Two 2010 United States Supreme Court cases, Citizens United v. FEC and SpeechNow.org v. FEC represented the largest changes to campaign finance laws in decades. The ruling in the Citizens United case allowed corporations and unions to fund ads created independently from the campaign. The SpeechNow.org ruling expanded on the Citizens United ruling and allowed the establishment of super PACs. Previous limitations on contributions from corporations and unions to political organizations run independently from campaigns were struck down.[3] Another Supreme Court case decided in April 2012, McCutcheon v. FEC, struck down previous limitations on how much a single donor can contribute to candidates and political parties in total during an election cycle. The limitation on how much a donor can give to each candidate and political party remain intact, but individual donors were no longer limited as to how many candidates and political parties they wished to contribute.[4]

Requirements for candidacy

According to the FEC, an individual becomes a federal candidate, and must begin to report their campaign finances, once he or she has either raised or spent $5,000 in pursuit of his or her campaign. Within fifteen days of this benchmark for status as a candidate, the candidate must register with the FEC and designate an official campaign committee, to be responsible for the funds and expenditures of the campaign. This committee must have an official treasurer, and cannot support any candidate but the one who registered the committee. Detailed financial reports are then made to the FEC every financial quarter after the individual is registered with the FEC. Reports are also made before primaries and before the general election.[5]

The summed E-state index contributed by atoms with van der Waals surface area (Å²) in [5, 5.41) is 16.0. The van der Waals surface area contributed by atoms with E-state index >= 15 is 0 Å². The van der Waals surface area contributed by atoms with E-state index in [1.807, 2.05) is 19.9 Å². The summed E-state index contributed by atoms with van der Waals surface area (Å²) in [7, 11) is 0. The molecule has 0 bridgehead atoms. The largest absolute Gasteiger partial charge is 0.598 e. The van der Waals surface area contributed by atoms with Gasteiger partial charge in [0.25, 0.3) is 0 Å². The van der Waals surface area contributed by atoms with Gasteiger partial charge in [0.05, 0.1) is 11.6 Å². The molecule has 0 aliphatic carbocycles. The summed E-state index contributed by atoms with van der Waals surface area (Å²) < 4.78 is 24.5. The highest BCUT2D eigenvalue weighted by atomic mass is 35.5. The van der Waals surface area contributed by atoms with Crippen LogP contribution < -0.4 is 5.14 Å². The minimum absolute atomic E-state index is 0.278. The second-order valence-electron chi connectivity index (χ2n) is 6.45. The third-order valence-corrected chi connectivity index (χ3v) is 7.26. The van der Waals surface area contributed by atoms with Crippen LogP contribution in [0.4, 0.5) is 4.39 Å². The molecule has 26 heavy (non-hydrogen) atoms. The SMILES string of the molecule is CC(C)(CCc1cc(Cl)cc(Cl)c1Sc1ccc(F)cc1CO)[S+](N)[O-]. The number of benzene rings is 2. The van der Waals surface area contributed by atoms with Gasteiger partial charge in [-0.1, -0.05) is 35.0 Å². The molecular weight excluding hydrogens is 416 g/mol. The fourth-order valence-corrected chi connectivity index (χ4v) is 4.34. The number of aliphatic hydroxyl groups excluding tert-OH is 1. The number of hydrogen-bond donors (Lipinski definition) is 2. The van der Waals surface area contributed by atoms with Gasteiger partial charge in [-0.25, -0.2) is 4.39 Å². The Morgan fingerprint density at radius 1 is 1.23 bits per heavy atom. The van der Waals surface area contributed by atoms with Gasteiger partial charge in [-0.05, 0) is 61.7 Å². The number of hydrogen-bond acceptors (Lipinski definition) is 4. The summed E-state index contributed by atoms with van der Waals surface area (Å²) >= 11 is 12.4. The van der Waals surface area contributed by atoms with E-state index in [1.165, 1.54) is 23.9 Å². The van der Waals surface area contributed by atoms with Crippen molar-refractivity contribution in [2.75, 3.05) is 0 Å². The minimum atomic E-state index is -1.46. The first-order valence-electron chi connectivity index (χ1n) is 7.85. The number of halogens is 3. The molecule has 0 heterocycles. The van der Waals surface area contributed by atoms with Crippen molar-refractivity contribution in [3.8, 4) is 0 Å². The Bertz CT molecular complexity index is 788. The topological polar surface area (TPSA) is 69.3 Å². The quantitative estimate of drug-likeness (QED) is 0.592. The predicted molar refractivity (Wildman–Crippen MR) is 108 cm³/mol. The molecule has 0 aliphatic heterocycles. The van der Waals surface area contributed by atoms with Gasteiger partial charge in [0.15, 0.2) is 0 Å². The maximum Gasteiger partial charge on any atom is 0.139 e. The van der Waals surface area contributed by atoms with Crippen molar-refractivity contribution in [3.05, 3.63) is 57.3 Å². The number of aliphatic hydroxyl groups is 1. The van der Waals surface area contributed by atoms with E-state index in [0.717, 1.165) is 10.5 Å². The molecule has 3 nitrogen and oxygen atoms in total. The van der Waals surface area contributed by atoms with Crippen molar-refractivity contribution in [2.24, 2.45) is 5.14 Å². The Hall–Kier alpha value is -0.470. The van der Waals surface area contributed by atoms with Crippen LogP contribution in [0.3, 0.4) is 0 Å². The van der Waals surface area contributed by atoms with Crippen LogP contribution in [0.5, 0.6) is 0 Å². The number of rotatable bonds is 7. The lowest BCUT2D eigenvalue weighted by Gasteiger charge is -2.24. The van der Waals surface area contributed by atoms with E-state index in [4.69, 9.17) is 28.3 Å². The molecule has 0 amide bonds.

2014 reporting

Hacked during shutdown

Portal:Congress
Features of Congress

Background
Federal Election CommissionDemocratic Congressional Campaign CommitteeNational Republican Congressional CommitteeFiling requirements for congressional candidatesClasses of United States SenatorsFilling vacancies in the U.S. SenatePresident Pro Tempore of the SenateUnited States Speaker of the HouseFilibuster